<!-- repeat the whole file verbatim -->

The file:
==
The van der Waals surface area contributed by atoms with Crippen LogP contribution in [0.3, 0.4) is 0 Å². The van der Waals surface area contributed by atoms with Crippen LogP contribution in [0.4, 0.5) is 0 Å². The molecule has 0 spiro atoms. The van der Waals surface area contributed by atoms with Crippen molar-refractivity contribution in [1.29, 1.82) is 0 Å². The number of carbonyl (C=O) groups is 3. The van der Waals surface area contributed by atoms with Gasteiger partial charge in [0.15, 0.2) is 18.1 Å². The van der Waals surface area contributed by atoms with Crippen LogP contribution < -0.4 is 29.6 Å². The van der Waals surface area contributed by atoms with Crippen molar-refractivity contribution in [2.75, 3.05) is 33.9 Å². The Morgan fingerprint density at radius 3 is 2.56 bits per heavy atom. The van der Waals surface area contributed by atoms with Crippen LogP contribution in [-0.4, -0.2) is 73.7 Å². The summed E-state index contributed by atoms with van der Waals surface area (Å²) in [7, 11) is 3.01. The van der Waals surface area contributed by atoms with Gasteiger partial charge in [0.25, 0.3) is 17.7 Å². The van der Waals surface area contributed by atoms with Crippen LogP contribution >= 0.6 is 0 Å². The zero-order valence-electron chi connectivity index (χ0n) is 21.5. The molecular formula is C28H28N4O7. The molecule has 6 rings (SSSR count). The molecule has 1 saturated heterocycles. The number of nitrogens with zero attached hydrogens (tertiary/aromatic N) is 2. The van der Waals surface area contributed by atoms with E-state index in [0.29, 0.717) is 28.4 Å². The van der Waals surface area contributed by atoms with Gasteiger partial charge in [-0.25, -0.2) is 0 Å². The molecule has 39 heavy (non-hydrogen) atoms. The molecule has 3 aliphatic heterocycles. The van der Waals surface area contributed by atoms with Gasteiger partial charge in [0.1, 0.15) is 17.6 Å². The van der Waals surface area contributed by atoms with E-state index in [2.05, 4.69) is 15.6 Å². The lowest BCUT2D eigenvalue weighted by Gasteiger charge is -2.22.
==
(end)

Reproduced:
The van der Waals surface area contributed by atoms with Crippen LogP contribution in [0.3, 0.4) is 0 Å². The van der Waals surface area contributed by atoms with Crippen LogP contribution in [0.4, 0.5) is 0 Å². The molecule has 0 spiro atoms. The van der Waals surface area contributed by atoms with Crippen molar-refractivity contribution in [1.29, 1.82) is 0 Å². The number of carbonyl (C=O) groups is 3. The van der Waals surface area contributed by atoms with Gasteiger partial charge in [0.15, 0.2) is 18.1 Å². The van der Waals surface area contributed by atoms with Crippen LogP contribution < -0.4 is 29.6 Å². The van der Waals surface area contributed by atoms with Crippen molar-refractivity contribution in [2.75, 3.05) is 33.9 Å². The Morgan fingerprint density at radius 3 is 2.56 bits per heavy atom. The van der Waals surface area contributed by atoms with Crippen LogP contribution in [-0.4, -0.2) is 73.7 Å². The summed E-state index contributed by atoms with van der Waals surface area (Å²) in [7, 11) is 3.01. The van der Waals surface area contributed by atoms with Gasteiger partial charge in [0.25, 0.3) is 17.7 Å². The van der Waals surface area contributed by atoms with Crippen LogP contribution >= 0.6 is 0 Å². The zero-order valence-electron chi connectivity index (χ0n) is 21.5. The molecular formula is C28H28N4O7. The molecule has 6 rings (SSSR count). The molecule has 1 saturated heterocycles. The number of nitrogens with zero attached hydrogens (tertiary/aromatic N) is 2. The van der Waals surface area contributed by atoms with E-state index in [0.29, 0.717) is 28.4 Å². The van der Waals surface area contributed by atoms with Gasteiger partial charge in [-0.25, -0.2) is 0 Å². The molecule has 39 heavy (non-hydrogen) atoms. The molecule has 3 aliphatic heterocycles. The van der Waals surface area contributed by atoms with Gasteiger partial charge in [0.1, 0.15) is 17.6 Å². The van der Waals surface area contributed by atoms with E-state index in [2.05, 4.69) is 15.6 Å². The lowest BCUT2D eigenvalue weighted by Gasteiger charge is -2.22.